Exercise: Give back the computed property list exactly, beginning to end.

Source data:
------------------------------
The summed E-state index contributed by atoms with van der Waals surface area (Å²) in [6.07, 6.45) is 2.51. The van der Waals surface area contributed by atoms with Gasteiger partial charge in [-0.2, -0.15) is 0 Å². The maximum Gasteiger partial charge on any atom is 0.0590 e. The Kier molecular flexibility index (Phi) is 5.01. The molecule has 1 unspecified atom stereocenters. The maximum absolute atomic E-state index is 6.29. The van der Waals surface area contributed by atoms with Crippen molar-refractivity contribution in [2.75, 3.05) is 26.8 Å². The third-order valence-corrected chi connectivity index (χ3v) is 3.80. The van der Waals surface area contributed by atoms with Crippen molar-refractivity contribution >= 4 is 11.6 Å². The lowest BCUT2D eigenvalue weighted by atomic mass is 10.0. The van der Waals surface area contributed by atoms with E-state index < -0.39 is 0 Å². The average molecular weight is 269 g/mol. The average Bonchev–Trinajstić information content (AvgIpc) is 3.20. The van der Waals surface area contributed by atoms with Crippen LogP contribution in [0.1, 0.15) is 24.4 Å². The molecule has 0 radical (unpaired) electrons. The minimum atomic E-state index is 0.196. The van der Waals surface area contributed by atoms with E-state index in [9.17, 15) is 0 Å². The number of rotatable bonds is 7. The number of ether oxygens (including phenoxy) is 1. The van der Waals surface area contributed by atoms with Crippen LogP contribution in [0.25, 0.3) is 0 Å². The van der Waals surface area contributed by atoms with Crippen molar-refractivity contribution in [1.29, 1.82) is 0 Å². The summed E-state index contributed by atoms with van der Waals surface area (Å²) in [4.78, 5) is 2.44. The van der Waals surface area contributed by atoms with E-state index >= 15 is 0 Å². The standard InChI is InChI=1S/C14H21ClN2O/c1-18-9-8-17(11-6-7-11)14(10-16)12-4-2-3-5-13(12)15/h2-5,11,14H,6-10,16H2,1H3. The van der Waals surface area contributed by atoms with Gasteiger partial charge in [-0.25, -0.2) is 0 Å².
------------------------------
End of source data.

The summed E-state index contributed by atoms with van der Waals surface area (Å²) in [6.07, 6.45) is 2.51. The van der Waals surface area contributed by atoms with Gasteiger partial charge in [-0.2, -0.15) is 0 Å². The maximum Gasteiger partial charge on any atom is 0.0590 e. The Kier molecular flexibility index (Phi) is 5.01. The molecule has 1 unspecified atom stereocenters. The maximum absolute atomic E-state index is 6.29. The van der Waals surface area contributed by atoms with Crippen molar-refractivity contribution in [2.75, 3.05) is 26.8 Å². The third-order valence-corrected chi connectivity index (χ3v) is 3.80. The van der Waals surface area contributed by atoms with Crippen molar-refractivity contribution >= 4 is 11.6 Å². The lowest BCUT2D eigenvalue weighted by atomic mass is 10.0. The van der Waals surface area contributed by atoms with E-state index < -0.39 is 0 Å². The average molecular weight is 269 g/mol. The average Bonchev–Trinajstić information content (AvgIpc) is 3.20. The van der Waals surface area contributed by atoms with Crippen LogP contribution in [0.1, 0.15) is 24.4 Å². The molecule has 0 radical (unpaired) electrons. The minimum atomic E-state index is 0.196. The van der Waals surface area contributed by atoms with E-state index in [9.17, 15) is 0 Å². The number of rotatable bonds is 7. The number of ether oxygens (including phenoxy) is 1. The van der Waals surface area contributed by atoms with Crippen LogP contribution in [0.25, 0.3) is 0 Å². The van der Waals surface area contributed by atoms with Crippen molar-refractivity contribution in [1.29, 1.82) is 0 Å². The summed E-state index contributed by atoms with van der Waals surface area (Å²) in [4.78, 5) is 2.44. The van der Waals surface area contributed by atoms with E-state index >= 15 is 0 Å². The standard InChI is InChI=1S/C14H21ClN2O/c1-18-9-8-17(11-6-7-11)14(10-16)12-4-2-3-5-13(12)15/h2-5,11,14H,6-10,16H2,1H3. The van der Waals surface area contributed by atoms with Gasteiger partial charge in [-0.25, -0.2) is 0 Å².